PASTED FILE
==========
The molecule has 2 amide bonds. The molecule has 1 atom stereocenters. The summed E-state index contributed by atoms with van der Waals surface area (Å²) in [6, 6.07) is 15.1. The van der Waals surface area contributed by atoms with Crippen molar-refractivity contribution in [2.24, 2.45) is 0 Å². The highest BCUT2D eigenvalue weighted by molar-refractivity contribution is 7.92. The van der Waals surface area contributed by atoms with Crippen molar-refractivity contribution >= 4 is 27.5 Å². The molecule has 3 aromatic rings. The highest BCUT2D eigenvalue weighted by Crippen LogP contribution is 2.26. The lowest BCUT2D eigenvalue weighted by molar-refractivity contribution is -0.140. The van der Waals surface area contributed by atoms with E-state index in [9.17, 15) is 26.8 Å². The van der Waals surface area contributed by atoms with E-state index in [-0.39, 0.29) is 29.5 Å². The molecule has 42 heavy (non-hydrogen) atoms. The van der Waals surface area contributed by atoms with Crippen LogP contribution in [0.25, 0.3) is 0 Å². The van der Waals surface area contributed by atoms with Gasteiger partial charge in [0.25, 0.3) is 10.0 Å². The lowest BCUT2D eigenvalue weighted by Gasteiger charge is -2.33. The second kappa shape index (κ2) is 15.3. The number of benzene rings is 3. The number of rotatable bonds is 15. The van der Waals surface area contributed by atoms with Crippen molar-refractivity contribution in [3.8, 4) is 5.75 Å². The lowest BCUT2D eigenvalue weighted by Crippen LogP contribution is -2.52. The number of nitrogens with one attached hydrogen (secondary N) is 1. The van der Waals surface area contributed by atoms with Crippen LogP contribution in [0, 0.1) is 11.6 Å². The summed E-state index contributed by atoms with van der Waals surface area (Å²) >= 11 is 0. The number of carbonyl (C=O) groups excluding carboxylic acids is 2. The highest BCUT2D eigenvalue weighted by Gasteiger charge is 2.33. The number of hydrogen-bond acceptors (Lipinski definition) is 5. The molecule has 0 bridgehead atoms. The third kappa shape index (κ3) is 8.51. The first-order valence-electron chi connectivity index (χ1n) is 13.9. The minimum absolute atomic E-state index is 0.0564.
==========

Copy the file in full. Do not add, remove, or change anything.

The molecule has 2 amide bonds. The molecule has 1 atom stereocenters. The summed E-state index contributed by atoms with van der Waals surface area (Å²) in [6, 6.07) is 15.1. The van der Waals surface area contributed by atoms with Crippen molar-refractivity contribution in [2.24, 2.45) is 0 Å². The highest BCUT2D eigenvalue weighted by molar-refractivity contribution is 7.92. The van der Waals surface area contributed by atoms with Crippen molar-refractivity contribution >= 4 is 27.5 Å². The molecule has 3 aromatic rings. The highest BCUT2D eigenvalue weighted by Crippen LogP contribution is 2.26. The lowest BCUT2D eigenvalue weighted by molar-refractivity contribution is -0.140. The van der Waals surface area contributed by atoms with E-state index in [9.17, 15) is 26.8 Å². The van der Waals surface area contributed by atoms with E-state index in [-0.39, 0.29) is 29.5 Å². The molecule has 42 heavy (non-hydrogen) atoms. The van der Waals surface area contributed by atoms with Crippen LogP contribution in [0.25, 0.3) is 0 Å². The van der Waals surface area contributed by atoms with Gasteiger partial charge in [0.25, 0.3) is 10.0 Å². The lowest BCUT2D eigenvalue weighted by Gasteiger charge is -2.33. The second kappa shape index (κ2) is 15.3. The number of benzene rings is 3. The number of rotatable bonds is 15. The van der Waals surface area contributed by atoms with Crippen molar-refractivity contribution in [3.8, 4) is 5.75 Å². The lowest BCUT2D eigenvalue weighted by Crippen LogP contribution is -2.52. The number of nitrogens with one attached hydrogen (secondary N) is 1. The van der Waals surface area contributed by atoms with Crippen LogP contribution in [0, 0.1) is 11.6 Å². The summed E-state index contributed by atoms with van der Waals surface area (Å²) >= 11 is 0. The number of carbonyl (C=O) groups excluding carboxylic acids is 2. The highest BCUT2D eigenvalue weighted by Gasteiger charge is 2.33. The number of hydrogen-bond acceptors (Lipinski definition) is 5. The molecule has 0 bridgehead atoms. The third kappa shape index (κ3) is 8.51. The first-order valence-electron chi connectivity index (χ1n) is 13.9. The minimum absolute atomic E-state index is 0.0564.